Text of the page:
This is my Company: The characters seen in Battlefield V’s reveal trailer seem to place the game somewhere between Steampunk and a hilariously bad retro-camp version of WW2; hopefully the outfits are purely cosmetic options.
If you’ve read this far, you may be asking yourself “Where is all the hate I’ve been hearing about coming from when everything so far seems so positive?” well dear reader, the problem lies with certain people on the internet, who are offended by literally f*cking everything. Being somewhat of a history buff myself, I like playing games that are grounded in reality (except for horror, but that’s a whole different kettle of fish) which makes the gameplay experience all the more immersive in my opinion. Battlefield 1 had a very nice mix of realism and historical revisionism (e.g. many weapons and vehicles in the game never saw combat in WW1, but were at least present/in development within the era). However, the issue that (some) people seem to have with Battlefield V doesn’t lie within historical accuracy, as most of the hate surrounding Battlefield V’s reveal trailer is focused on the fact that a woman was present in the trailer, with the comments section of Youtube and posts on Reddit both filled with the usual sexist rhetoric (which is kind of disappointing given that we’re living in 2018).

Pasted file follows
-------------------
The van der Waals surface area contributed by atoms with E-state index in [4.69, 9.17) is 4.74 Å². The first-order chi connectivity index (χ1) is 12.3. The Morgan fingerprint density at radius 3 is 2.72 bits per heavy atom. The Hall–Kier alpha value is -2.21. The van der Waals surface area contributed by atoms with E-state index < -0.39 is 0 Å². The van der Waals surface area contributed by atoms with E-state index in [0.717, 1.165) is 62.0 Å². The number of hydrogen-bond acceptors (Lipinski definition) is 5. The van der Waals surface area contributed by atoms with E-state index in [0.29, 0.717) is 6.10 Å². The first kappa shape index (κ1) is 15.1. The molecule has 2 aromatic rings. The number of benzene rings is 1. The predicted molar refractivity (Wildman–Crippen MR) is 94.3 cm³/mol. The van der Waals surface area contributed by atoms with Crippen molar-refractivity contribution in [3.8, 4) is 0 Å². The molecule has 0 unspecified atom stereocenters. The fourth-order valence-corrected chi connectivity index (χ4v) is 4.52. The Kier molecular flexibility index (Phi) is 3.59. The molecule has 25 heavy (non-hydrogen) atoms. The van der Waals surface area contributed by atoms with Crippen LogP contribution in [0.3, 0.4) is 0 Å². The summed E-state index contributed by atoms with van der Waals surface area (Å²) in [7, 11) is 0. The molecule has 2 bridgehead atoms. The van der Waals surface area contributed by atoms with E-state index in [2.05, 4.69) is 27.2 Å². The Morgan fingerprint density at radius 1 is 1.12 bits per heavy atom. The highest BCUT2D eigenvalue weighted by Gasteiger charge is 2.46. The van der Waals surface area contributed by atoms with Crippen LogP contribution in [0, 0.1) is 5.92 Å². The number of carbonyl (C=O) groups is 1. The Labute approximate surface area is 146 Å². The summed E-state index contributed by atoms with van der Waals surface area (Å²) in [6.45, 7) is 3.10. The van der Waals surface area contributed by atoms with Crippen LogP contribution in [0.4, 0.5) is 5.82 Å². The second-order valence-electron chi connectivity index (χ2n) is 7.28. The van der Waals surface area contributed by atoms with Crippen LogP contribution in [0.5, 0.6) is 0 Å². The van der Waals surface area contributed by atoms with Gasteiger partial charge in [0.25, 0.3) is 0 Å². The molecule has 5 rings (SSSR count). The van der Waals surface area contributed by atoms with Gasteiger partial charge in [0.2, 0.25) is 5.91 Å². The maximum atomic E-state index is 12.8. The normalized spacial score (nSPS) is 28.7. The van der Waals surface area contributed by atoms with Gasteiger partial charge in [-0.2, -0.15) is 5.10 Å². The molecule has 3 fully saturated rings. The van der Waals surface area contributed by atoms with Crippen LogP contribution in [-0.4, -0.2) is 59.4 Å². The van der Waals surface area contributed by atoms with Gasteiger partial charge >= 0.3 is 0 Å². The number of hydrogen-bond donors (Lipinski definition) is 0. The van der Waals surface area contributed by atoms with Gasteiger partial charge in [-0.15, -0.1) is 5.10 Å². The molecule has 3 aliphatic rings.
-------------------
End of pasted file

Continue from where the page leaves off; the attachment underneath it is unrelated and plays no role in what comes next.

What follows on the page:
While I’m against pandering to SJW’s in a bid to make a game safe from offending anyone (don’t get me started on COD: WW2’s removal of the Swastika and their black female Nazis) DICE have always represented everyone fairly within their games without throwing historical context completely out of the window. The ‘issue’ with Battlefield V also came to light back in mid-2016 (no doubt from the same people) when it was revealed that the box art for Battlefield 1 would feature a black soldier, which was done in honour of the Harlem Hellfighters of whom war hero: Henry Johnson was a part of (the guy killed 24 members of a German raiding party with nothing more than a bolo knife; dude was an absolute beast). DICE did the same for the women of WW1, with the Bedouin tribeswoman Zara Ghufran (a lot of women took part in the Arab revolt) fighting alongside T.E. Lawrence (more commonly known as Lawrence of Arabia) against the Ottoman Empire, as well as the 1st Russian Women’s Battalion of Death being honoured as the Scout class for the Russian Army in The Name of The Tsar expansion. Both of these are great examples of honouring the women of WW1, without throwing historical accuracy out of the window. The same context will likely be taken with the female British soldier from the reveal trailer; while British women in WW2 typically didn’t fight on the frontlines, there are a few cases that would have kept a decent number of women close to the action (e.g. the ‘Ack-Ack’ girls who operated many Anti-Aircraft batteries across the UK) meaning there is definitely going to be some level of historical cohesion present when it comes to the character. Overall I was impressed with the stream for Battlefield V, the gameplay direction that the game is taking seems to have improved upon Battlefield 1’s already grand structure tenfold, even if it is let down slightly by some questionable (and hopefully cosmetic) design choices regarding period themed uniforms. If you still have doubts, it’s best to remember that it was only a two minute trailer, and a lot can change between now and October 19th when the game eventually launches. In the meantime we will get a hands on look at the game’s multiplayer at EA Play 2018 (June 9th) for the first time, definitely worth marking on the calendar folks.